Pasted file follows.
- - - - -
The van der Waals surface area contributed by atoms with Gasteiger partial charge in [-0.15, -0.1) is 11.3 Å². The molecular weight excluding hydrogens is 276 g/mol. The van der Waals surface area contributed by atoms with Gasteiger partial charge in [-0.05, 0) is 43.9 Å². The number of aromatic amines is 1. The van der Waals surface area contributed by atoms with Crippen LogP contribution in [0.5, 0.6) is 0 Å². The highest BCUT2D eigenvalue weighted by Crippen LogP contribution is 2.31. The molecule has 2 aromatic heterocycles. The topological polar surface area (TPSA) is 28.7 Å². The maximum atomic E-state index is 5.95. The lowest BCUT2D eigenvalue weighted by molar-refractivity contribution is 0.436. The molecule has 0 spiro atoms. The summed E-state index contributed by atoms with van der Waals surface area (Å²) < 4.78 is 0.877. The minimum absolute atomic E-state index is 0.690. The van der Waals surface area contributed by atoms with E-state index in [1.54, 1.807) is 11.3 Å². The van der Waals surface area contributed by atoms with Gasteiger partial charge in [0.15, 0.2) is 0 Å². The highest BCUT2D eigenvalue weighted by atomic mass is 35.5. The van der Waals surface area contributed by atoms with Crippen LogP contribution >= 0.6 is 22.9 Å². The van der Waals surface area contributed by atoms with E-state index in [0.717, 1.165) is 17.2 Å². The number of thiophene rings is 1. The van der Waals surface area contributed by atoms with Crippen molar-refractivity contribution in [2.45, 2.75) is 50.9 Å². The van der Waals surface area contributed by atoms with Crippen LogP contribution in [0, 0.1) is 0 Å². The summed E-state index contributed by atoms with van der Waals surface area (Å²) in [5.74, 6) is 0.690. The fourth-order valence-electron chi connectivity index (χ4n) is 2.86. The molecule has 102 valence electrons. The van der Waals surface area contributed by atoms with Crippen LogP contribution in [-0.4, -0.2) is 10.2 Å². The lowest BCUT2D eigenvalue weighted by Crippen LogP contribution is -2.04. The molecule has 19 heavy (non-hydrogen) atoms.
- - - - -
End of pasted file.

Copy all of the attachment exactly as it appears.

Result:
The van der Waals surface area contributed by atoms with Gasteiger partial charge in [-0.15, -0.1) is 11.3 Å². The molecular weight excluding hydrogens is 276 g/mol. The van der Waals surface area contributed by atoms with Gasteiger partial charge in [-0.05, 0) is 43.9 Å². The number of aromatic amines is 1. The van der Waals surface area contributed by atoms with Crippen LogP contribution in [0.5, 0.6) is 0 Å². The highest BCUT2D eigenvalue weighted by Crippen LogP contribution is 2.31. The molecule has 2 aromatic heterocycles. The topological polar surface area (TPSA) is 28.7 Å². The maximum atomic E-state index is 5.95. The lowest BCUT2D eigenvalue weighted by molar-refractivity contribution is 0.436. The molecule has 0 spiro atoms. The summed E-state index contributed by atoms with van der Waals surface area (Å²) < 4.78 is 0.877. The minimum absolute atomic E-state index is 0.690. The van der Waals surface area contributed by atoms with E-state index in [1.54, 1.807) is 11.3 Å². The van der Waals surface area contributed by atoms with Gasteiger partial charge in [0.15, 0.2) is 0 Å². The highest BCUT2D eigenvalue weighted by atomic mass is 35.5. The van der Waals surface area contributed by atoms with Crippen LogP contribution >= 0.6 is 22.9 Å². The van der Waals surface area contributed by atoms with E-state index in [0.717, 1.165) is 17.2 Å². The number of thiophene rings is 1. The van der Waals surface area contributed by atoms with Crippen molar-refractivity contribution in [2.45, 2.75) is 50.9 Å². The van der Waals surface area contributed by atoms with Crippen LogP contribution in [0, 0.1) is 0 Å². The summed E-state index contributed by atoms with van der Waals surface area (Å²) in [5.74, 6) is 0.690. The fourth-order valence-electron chi connectivity index (χ4n) is 2.86. The molecule has 102 valence electrons. The van der Waals surface area contributed by atoms with Crippen LogP contribution in [-0.4, -0.2) is 10.2 Å². The lowest BCUT2D eigenvalue weighted by Crippen LogP contribution is -2.04. The molecule has 19 heavy (non-hydrogen) atoms.